The base 1997-2004 Corvette was powered by an LS1, 346 cubic-inch, 5.7-liter engine. It produced 345 horsepower at 5,600 rpm and 350 lb-ft of torque at 4,400 rpm. In 2001, power increased to 350 horsepower. This engine achieved an EPA rating of 16 mpg in the city and 25 mpg on the highway with the 6-speed manual transmission. With the 4-speed automatic transmission, this engine realized a 16 mpg rating in the city and a 24 mpg rating on the highway.
The sportier 2001-2004 Z06 was powered by an LS6, 346 cubic-inch, 5.7-liter engine. It was rated at 385 horsepower in 2001. Horsepower jumped to 405 horsepower for the 2002-2004 model years. This version of the Chevrolet LS6 V8 engine was only offered with a 6-speed manual transmission. The EPA rated the Z06 at 19 mpg in the city and 28 mpg on the highway.
Fifth generation Corvettes were subjected to a few recalls. One of these recalls involved the steering column lock. The Vette is equipped with an electronic column lock which prevents the steering wheel from being turned when the engine is off. It was also designed so that if the column doesn’t unlock when the vehicle is started, the fuel supply is disrupted. However, the fuel shut-off may fail if an electronic control doesn’t work, and the car could be driven with the steering system locked. This recall spanned model years 1997 to 2004. Another recall concentrated on seat belt lap belts. Lap belt webbing could twist allowing the webbing to become jammed in the retractor and possibly cause the belt to become unusable. This recall was for model years 1997 to 2000.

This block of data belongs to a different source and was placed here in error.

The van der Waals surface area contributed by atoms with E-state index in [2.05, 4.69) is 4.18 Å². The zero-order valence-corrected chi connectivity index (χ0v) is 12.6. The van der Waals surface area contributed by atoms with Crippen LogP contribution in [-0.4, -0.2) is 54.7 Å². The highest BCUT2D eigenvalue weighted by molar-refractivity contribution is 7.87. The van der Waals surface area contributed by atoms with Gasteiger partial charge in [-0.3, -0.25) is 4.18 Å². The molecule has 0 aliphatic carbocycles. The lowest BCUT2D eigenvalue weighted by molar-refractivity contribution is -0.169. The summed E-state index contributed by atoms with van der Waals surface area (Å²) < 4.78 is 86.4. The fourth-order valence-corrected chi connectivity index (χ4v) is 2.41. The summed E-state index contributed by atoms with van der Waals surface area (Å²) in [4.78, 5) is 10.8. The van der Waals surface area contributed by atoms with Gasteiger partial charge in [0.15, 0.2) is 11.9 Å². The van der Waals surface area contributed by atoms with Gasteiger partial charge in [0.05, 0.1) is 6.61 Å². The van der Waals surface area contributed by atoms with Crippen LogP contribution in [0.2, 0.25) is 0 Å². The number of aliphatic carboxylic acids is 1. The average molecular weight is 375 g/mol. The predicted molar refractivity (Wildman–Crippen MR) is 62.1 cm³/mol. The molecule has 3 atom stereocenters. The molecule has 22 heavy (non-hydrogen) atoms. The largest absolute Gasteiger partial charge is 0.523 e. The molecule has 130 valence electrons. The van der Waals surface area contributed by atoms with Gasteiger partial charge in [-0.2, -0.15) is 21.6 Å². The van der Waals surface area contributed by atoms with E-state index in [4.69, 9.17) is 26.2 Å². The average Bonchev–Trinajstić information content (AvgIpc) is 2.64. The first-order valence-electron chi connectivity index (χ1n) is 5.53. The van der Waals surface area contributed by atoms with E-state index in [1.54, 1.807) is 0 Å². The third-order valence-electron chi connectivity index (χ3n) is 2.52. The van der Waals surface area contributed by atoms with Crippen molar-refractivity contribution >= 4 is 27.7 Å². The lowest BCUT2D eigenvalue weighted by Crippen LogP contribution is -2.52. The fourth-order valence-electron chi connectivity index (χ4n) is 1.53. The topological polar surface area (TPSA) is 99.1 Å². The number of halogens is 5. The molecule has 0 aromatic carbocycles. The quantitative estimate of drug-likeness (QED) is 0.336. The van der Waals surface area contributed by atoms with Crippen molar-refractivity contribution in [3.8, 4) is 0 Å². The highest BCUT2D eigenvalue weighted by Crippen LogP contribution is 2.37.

By doing your homework and a little research, finding a great 1997-2004 Chevrolet Corvette shouldn’t be that complicated. We hope these tips give you an idea of where to start and what to look out for when shopping for a great used Corvette.
Just the Facts
1997: During its first year of production, the fifth generation Corvette was only available as a coupe.
1998: The convertible made its triumphant return. The Corvette convertible was also chosen as the official pace car of the Indianapolis 500 for the fourth time.
1999: The new Fixed Roof Coupe made its debut. Popular Corvette options include the heads-up display, telescoping steering column, and Twilight Sentinel headlamps.
2000: Dual-zone climate control was now available. A new polished aluminum, five-spoke wheel was introduced this year. Two near paint colors were released – Millennium Yellow and Dark Bowling Green Metallic.
2001: The Z06 returns with 385 horsepower. Team Corvette Racing came in first and second place at the 2001 24 Hours of LeMans. This is the Corvette’s first win at this prestigious event.
2002: The Z06 is increased to 405 horsepower. For weight reduction, Corvettes equipped with the heads-up display got a thinner, 4.8 mm windshield.
2003: A 50th Anniversary model is introduced to commemorate a half century of Corvette production. Fog lamps, sport seats, and dual-zone air conditioning became standard equipment.
2004: A Commemorative Edition Z06 with LeMans Blue paint was released. 2004 would also be the final year of C5 production.